BRIEF DESCRIPTION OF THE DRAWINGS

Objects and features of the presently-disclosed method, system, and apparatus for identifying surgical instruments using capacitive elements will become apparent to those of ordinary skill in the art when descriptions of various embodiments thereof are read with reference to the accompanying drawings, of which:

FIG. 1 is a schematic diagram of an electrosurgical system according to an embodiment of the present disclosure;

FIG. 2 is a front view of the generator of FIG. 1 according to an embodiment of the present disclosure;

FIG. 3 is a schematic block diagram of an electrosurgical system according to an embodiment of the present disclosure;

FIG. 4 is a schematic diagram of an identifying circuit according to an embodiment of the present disclosure;

FIG. 5A is a top view of the identifying circuit of FIG. 4 formed by depositing silver ink on a substrate;

FIG. 5B is a side view of the identifying circuit of FIG. 5A;

FIGS. 6A and 6B are flowcharts illustrating a method for identifying a surgical instrument according to an embodiment of the present disclosure;

FIG. 7 is a schematic diagram of a microwave surgical instrument including an identifying circuit according to an embodiment of the present disclosure;

FIG. 8 is a schematic diagram of a microwave surgical instrument including an identifying circuit according to another embodiment of the present disclosure;

FIG. 9 is an enlarged view of the indicated area of detail of FIG. 7 showing a portion of the identifying circuit disposed on the outer surface of the instrument of FIG. 7 according to an embodiment of the present disclosure; and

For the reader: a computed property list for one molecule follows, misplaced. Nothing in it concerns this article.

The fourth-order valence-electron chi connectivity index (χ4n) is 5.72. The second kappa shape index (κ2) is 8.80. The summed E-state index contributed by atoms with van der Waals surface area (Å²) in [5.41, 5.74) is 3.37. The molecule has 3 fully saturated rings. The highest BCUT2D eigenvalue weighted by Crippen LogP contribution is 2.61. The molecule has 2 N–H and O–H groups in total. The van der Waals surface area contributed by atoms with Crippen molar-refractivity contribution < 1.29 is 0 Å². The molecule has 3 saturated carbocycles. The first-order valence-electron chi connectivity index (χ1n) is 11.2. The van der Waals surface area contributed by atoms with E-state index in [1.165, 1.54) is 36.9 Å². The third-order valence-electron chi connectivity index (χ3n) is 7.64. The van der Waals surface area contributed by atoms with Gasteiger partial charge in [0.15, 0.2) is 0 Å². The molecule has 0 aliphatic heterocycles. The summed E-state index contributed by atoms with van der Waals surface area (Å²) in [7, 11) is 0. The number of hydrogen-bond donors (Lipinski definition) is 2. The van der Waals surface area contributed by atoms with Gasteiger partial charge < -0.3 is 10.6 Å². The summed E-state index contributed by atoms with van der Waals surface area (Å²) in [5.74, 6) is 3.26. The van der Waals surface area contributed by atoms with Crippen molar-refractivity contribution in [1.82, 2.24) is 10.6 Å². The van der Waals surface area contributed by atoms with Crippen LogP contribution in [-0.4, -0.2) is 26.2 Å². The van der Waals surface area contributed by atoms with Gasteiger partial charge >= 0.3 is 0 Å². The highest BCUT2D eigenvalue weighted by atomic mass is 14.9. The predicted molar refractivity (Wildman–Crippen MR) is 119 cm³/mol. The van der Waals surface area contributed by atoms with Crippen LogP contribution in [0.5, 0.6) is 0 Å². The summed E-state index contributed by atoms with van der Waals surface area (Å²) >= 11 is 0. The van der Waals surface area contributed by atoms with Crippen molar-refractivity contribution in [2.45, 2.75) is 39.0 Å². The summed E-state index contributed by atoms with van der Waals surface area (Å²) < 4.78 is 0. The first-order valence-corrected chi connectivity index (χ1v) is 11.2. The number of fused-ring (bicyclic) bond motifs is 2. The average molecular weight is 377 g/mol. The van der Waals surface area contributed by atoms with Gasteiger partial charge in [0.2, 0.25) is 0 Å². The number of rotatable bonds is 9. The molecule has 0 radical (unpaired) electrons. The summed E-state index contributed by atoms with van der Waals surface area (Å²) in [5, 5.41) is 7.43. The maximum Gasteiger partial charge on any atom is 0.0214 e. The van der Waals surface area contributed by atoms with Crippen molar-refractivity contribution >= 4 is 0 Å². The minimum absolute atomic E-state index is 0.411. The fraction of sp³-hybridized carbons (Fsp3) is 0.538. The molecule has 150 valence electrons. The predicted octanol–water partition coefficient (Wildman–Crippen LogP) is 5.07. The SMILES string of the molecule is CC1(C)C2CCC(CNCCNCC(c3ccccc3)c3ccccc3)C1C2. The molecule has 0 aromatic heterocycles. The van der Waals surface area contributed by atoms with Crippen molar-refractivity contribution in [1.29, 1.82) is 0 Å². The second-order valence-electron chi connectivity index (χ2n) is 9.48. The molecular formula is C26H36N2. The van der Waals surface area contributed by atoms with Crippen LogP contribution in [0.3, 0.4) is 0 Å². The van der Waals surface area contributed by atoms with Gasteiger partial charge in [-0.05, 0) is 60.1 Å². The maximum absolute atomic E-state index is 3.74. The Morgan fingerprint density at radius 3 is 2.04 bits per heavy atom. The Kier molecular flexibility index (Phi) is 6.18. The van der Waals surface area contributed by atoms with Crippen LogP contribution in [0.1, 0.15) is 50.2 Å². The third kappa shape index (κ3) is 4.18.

FIG. 10 is an enlarged view of the indicated area of detail of FIG. 8 showing a portion of the identifying circuit disposed on the outer surface of the instrument of FIG. 8 according to an embodiment of the present disclosure.

DETAILED DESCRIPTION

Hereinafter, embodiments of a method, system, and apparatus for identifying surgical instruments using capacitive elements of the present disclosure are described with reference to the accompanying drawings. Like reference numerals may refer to similar or identical elements throughout the description of the figures. In the following description, well-known functions or constructions are not described in detail to avoid obscuring the present disclosure in unnecessary detail.

FIG. 1 is a schematic illustration of a bipolar and monopolar electrosurgical system 1 according to an embodiment of the present disclosure. The system 1 includes a surgical generator 20. The surgical generator 20 according to the present disclosure can perform energy-based surgical procedures. In some of the embodiments disclosed herein, the surgical generator 20 is described as an electrosurgical generator; however, it is to be appreciated that a microwave surgical generator or an ultrasonic surgical generator or other suitable generator may be used in the place of the electrosurgical generator where appropriate in the various embodiments disclosed herein.